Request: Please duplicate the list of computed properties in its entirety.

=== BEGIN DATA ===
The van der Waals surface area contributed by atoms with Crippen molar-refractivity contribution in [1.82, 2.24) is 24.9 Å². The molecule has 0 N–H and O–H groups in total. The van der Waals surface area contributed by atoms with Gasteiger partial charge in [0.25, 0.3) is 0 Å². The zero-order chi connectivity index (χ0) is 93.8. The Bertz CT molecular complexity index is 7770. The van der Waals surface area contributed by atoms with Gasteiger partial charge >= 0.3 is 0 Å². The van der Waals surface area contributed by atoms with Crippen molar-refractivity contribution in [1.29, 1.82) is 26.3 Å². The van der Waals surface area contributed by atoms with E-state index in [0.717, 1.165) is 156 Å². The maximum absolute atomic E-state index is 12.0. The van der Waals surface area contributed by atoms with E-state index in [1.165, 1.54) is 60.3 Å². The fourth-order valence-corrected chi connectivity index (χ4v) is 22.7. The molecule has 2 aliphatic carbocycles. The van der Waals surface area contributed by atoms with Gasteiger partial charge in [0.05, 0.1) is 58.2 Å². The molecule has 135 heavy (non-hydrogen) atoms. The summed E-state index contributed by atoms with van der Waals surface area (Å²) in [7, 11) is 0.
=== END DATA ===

The van der Waals surface area contributed by atoms with Crippen molar-refractivity contribution in [1.82, 2.24) is 24.9 Å². The molecule has 0 N–H and O–H groups in total. The van der Waals surface area contributed by atoms with Gasteiger partial charge in [0.25, 0.3) is 0 Å². The zero-order chi connectivity index (χ0) is 93.8. The Bertz CT molecular complexity index is 7770. The van der Waals surface area contributed by atoms with Gasteiger partial charge >= 0.3 is 0 Å². The van der Waals surface area contributed by atoms with Crippen molar-refractivity contribution in [1.29, 1.82) is 26.3 Å². The van der Waals surface area contributed by atoms with E-state index in [0.717, 1.165) is 156 Å². The maximum absolute atomic E-state index is 12.0. The van der Waals surface area contributed by atoms with E-state index in [1.165, 1.54) is 60.3 Å². The fourth-order valence-corrected chi connectivity index (χ4v) is 22.7. The molecule has 2 aliphatic carbocycles. The van der Waals surface area contributed by atoms with Gasteiger partial charge in [0.05, 0.1) is 58.2 Å². The molecule has 135 heavy (non-hydrogen) atoms. The summed E-state index contributed by atoms with van der Waals surface area (Å²) in [7, 11) is 0.